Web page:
Episode 5, “F**k You Money” — in which Matt and Jake take a business trip — is another highlight. When bellhop Tandry (played by the brilliant Martha Kelly of Baskets) asks them if they’re in town for business or pleasure, Matt answers: “It’s funny that the opposite of pleasure is business.” Jake adds: “Business is pain. We’re in town for pain.”
Bad coffee, white noise, stark surroundings, passive-aggressive notes and the camaraderie that comes with talking s**t once defined office culture. From aptly named CEO Christian DeVille’s (Lance Reddick) hurricane machine to failing streaming service Hampton DeView — and its algorithm-driven flagship series, Pickles 4 Breakfast — even in its nihilism, Corporate manages to find the light.
— Laura Brehaut
So he’s a little pompous, annoying and snobby with a bent towards pontificating about wine and the opera — but Frasier’s Frasier Crane, and his germaphobe brother, Niles, have helped brighten the doldrums of the very unfunny COVID-19 pandemic for my 15-year-old daughter Grace and I. The ’90s sitcom follows the life of a hoity-toity, sherry-loving, psychiatrist/radio advice show host who desperately tries to find love while managing relationships with his ageing blue-collar dad Martin, Martin’s dog Eddie, the live-in physiotherapist Daphne Moon, and his brother, Niles.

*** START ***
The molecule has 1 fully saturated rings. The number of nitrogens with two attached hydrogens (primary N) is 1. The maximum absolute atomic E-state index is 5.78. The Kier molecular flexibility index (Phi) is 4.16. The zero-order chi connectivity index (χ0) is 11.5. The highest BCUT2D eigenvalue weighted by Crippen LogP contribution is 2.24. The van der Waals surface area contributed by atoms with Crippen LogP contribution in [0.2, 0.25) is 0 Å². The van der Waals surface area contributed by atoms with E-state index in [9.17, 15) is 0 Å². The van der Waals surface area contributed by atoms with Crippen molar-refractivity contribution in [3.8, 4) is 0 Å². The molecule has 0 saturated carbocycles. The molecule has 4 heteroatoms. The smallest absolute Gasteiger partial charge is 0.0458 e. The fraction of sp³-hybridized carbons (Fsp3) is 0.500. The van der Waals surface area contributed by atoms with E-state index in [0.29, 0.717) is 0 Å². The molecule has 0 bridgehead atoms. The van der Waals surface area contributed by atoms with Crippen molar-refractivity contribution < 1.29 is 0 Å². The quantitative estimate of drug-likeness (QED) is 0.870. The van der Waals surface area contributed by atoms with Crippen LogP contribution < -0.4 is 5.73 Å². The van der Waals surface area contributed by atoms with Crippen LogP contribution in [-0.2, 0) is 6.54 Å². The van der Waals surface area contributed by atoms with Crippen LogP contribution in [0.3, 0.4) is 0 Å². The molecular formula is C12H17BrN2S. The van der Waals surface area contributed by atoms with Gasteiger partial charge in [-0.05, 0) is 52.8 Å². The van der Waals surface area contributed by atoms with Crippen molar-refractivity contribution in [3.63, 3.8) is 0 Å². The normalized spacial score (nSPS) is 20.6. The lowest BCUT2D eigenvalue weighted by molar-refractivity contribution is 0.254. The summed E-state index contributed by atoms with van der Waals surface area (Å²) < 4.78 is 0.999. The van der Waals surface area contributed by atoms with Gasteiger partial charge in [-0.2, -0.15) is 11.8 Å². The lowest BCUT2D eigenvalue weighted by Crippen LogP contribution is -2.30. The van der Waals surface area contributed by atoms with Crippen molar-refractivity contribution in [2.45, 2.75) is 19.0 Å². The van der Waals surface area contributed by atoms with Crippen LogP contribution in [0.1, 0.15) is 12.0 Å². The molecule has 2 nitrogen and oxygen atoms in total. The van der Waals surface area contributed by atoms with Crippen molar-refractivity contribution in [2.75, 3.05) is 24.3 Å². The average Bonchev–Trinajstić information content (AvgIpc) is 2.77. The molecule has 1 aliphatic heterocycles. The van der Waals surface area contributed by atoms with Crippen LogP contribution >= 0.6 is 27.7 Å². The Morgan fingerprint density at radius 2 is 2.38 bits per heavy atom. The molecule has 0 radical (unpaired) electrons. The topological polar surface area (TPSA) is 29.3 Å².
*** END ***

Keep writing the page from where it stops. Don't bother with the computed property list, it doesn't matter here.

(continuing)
There’s something about the relentless virus news and ever-present crushing anxiety that has made a nightly escape to Frasier’s Seattle an essential, before-bed ritual.
While the show has prompted many important discussions, such as the blatant absence of people of colour and the portrayal of larger bodies — after a spell of compulsive eating, Daphne finds herself at a “fat farm” (cringe), the episode dubbed “The Year of the Raisin” was nothing but fun. In it, Frasier tries to get wine-snob Niles out of his apartment by telling him that a local shop is running out of the expensive 1982 Chambolle-Musigny. (The 1934 edition happens to retail at the LCBO for $477.) Niles realizes the trick: “In ’82 there was a drought in Bourgogne,” he says. “The locals dubbed it The Year of the Raisin.”